‘Lumiere‘ is the name of a light festival that has taken place in Durham over the last 10 years. There have been one million visitors to the city to see Lumiere since the first one. I have lived in Durham for nearly 12 years and I just love the festival: the concept of the city being filled with outdoor artworks and crowds of people walking around enjoying it all is marvellous. I have written about this before in 2015 here and in 2017 here.
Anyhow, on to this year’s festival, which included some pieces seen in previous events (as it was the 10th anniversary year), such as the giant ‘snow-dome’ seen below. The dome encompassed the large statue in the market-place, was filled with swirling white ‘snow-flakes’ and changed colour moment by moment. The title ‘We love Durham’ sums it up – we do!
‘I love Durham’ by Jacques Rival
Another favourite installation was in (and around) the cathedral. Below you can see a ‘lantern’ made from a vest, typical of the ones worn by miners in the Durham coalfield, with a light like a flickering candle within.
‘Spirit’ by Compagnie Carabosse
The whole artwork was made up of scores of these lanterns, seeming to float upwards into the darkness of the cathedral while live music played,
‘Spirit’ by Compagnie Carabosse
In the Chapter House of the cathedral, there was a participatory artwork: the opportunity to light a candle and to choose to say a prayer.
A large, illuminated word ‘Hope’ stood at the end of the room. You can get something of the sense of the beautiful architecture behind the letters,,,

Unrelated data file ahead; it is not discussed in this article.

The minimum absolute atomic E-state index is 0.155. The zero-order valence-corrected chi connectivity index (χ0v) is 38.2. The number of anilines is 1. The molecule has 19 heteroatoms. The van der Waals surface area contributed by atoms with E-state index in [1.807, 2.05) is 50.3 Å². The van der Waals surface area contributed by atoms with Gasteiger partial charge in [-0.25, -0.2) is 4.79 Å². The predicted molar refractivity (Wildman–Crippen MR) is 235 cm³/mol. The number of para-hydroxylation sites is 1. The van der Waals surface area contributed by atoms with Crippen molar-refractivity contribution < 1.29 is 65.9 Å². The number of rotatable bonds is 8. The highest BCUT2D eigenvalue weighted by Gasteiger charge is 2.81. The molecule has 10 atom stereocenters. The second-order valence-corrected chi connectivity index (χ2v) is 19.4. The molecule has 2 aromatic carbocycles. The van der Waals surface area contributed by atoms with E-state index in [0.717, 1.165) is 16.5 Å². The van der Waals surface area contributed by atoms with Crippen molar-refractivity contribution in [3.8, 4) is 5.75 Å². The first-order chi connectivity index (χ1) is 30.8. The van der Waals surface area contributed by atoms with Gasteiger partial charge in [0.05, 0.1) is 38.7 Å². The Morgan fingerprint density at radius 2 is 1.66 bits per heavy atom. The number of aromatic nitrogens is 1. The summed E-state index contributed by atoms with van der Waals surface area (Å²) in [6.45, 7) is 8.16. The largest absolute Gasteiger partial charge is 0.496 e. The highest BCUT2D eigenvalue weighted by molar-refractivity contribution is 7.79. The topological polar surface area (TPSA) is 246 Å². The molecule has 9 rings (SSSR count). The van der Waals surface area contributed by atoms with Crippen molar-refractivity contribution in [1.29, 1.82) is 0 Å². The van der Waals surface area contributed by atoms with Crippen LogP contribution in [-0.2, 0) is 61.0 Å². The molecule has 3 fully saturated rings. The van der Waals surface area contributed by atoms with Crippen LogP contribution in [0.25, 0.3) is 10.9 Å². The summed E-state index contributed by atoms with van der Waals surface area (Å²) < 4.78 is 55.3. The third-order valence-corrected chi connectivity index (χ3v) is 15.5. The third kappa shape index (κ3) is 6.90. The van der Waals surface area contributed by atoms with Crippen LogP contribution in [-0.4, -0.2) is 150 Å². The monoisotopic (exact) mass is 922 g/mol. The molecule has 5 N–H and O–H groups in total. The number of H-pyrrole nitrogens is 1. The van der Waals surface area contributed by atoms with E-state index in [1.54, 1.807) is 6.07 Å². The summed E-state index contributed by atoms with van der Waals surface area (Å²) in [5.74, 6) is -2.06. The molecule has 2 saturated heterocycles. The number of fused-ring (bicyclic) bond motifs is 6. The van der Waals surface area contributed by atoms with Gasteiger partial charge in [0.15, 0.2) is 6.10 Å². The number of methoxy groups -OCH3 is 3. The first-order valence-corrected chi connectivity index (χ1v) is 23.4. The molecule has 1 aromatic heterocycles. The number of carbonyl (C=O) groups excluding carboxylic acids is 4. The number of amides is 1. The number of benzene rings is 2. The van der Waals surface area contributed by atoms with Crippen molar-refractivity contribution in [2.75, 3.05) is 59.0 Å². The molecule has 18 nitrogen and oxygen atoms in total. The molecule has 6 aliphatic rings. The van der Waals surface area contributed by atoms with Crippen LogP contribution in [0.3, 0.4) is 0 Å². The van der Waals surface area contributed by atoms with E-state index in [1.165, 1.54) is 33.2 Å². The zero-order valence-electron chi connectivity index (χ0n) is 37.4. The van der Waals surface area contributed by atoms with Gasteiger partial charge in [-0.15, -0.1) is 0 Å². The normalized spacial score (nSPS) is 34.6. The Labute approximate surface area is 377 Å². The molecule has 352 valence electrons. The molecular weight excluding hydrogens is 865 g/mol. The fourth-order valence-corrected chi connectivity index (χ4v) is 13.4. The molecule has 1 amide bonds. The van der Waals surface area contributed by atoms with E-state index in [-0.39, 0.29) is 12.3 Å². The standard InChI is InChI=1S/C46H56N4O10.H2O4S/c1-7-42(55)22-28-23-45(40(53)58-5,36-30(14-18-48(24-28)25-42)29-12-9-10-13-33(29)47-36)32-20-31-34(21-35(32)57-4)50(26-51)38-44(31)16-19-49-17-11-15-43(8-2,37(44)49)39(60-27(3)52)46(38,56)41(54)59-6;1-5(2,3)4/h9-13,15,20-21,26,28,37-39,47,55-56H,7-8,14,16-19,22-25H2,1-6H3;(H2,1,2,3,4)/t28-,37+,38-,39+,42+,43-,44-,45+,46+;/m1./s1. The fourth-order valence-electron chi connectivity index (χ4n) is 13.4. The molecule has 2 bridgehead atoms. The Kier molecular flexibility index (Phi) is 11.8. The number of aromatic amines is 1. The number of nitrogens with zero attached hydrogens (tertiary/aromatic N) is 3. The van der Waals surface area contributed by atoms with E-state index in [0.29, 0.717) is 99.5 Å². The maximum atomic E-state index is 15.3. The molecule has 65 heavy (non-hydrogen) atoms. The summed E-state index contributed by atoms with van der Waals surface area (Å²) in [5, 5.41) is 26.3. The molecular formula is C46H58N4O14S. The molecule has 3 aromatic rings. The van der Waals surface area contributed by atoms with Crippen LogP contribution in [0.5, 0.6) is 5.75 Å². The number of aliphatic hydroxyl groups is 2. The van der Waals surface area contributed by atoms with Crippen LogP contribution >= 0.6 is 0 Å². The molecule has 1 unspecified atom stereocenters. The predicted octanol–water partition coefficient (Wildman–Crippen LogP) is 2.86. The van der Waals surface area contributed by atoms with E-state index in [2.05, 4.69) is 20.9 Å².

and above them.
The central area surrounded by the cloisters – and the area at the back of the cathedral -were full of flaming torches in various configurations, some even mounted on arches that you could walk through!
On The Bailey, close to the cathedral, was a witty piece involving several lines of multi-coloured pairs of shoes apparently tossed over a wire.
‘Shoe Fiti’ by Deepa Mann-Kler
In the churchyard of St Oswald’s these small nest-boxes glowed in the trees and bird-song was intermittently heard and then silenced.
‘Sanctuary’ by Sarah Blood in St Oswald’s churchyard
Lumiere was hugely enjoyable despite the fact that the weather was cold and quite rainy. So many wonderful illusions were created. It was quite sad to see (on the day after the festival, which was clear and bright!), the disassembly beginning to take place.
Thank you for reading my blog. If you like it, please share it with your friends! You can subscribe and get a post in your in-box each Monday.
Later this week I will be at the Harrogate Knitting and Stitching Show.
Because I am teaching at the show, you can get a discount on entry tickets with the code
I am teaching a workshop on Friday 29 November from 8.30 – 10.30 am
and on Sunday 1 December from 1.00 – 3.00 pm
Workshops are bookable online or at the show, up to a maximum of 12 people for each of my sessions. We will be making a ‘Quirky Bird’ panel using applique, patchwork and embroidery. The finished piece will look a little like the one below, which could later be made into a framed picture, a cushion, a table-runner of could be included in a quilt.
It’s now just a month until Christmas and the most popular pattern in my Etsy shop is this Christmas Tree Skirt, which you can make to cover the stand that holds your tree. You can find it here.
Also this Friday is the launch of the Christmas Tree Festival and the Christmas Exhibition at Ushaw, where I have a studio. Sadly, I can’t be at the launch because I will be in Harrogate, but if you visit Ushaw you can find my ‘Textiles Tree’ in the Refectory and three of my quilt pieces in the exhibition. For details of opening times please go to www.ushaw.org.
Thank you for reading my blog. Quilt patterns are here, Fabrics are here, Classes are here.